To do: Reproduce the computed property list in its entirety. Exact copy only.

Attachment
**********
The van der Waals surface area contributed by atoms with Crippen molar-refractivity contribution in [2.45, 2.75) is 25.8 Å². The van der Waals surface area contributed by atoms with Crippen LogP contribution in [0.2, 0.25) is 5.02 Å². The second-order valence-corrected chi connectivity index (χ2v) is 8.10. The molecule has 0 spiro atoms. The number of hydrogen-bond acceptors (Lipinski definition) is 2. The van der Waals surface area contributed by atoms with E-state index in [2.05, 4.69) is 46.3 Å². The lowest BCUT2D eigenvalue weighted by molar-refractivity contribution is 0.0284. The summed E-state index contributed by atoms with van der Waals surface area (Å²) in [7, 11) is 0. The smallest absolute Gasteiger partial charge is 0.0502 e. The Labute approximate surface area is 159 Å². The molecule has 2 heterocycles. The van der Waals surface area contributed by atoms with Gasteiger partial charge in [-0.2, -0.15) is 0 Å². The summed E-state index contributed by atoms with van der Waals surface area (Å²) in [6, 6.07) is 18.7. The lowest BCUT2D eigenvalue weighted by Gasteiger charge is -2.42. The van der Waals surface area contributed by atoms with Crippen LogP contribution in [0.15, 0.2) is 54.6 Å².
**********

The van der Waals surface area contributed by atoms with Crippen molar-refractivity contribution in [2.45, 2.75) is 25.8 Å². The van der Waals surface area contributed by atoms with Crippen LogP contribution in [0.2, 0.25) is 5.02 Å². The second-order valence-corrected chi connectivity index (χ2v) is 8.10. The molecule has 0 spiro atoms. The number of hydrogen-bond acceptors (Lipinski definition) is 2. The van der Waals surface area contributed by atoms with E-state index in [2.05, 4.69) is 46.3 Å². The lowest BCUT2D eigenvalue weighted by molar-refractivity contribution is 0.0284. The summed E-state index contributed by atoms with van der Waals surface area (Å²) in [7, 11) is 0. The smallest absolute Gasteiger partial charge is 0.0502 e. The Labute approximate surface area is 159 Å². The molecule has 2 heterocycles. The van der Waals surface area contributed by atoms with Gasteiger partial charge in [-0.2, -0.15) is 0 Å². The summed E-state index contributed by atoms with van der Waals surface area (Å²) in [6, 6.07) is 18.7. The lowest BCUT2D eigenvalue weighted by Gasteiger charge is -2.42. The van der Waals surface area contributed by atoms with Crippen LogP contribution in [0.15, 0.2) is 54.6 Å².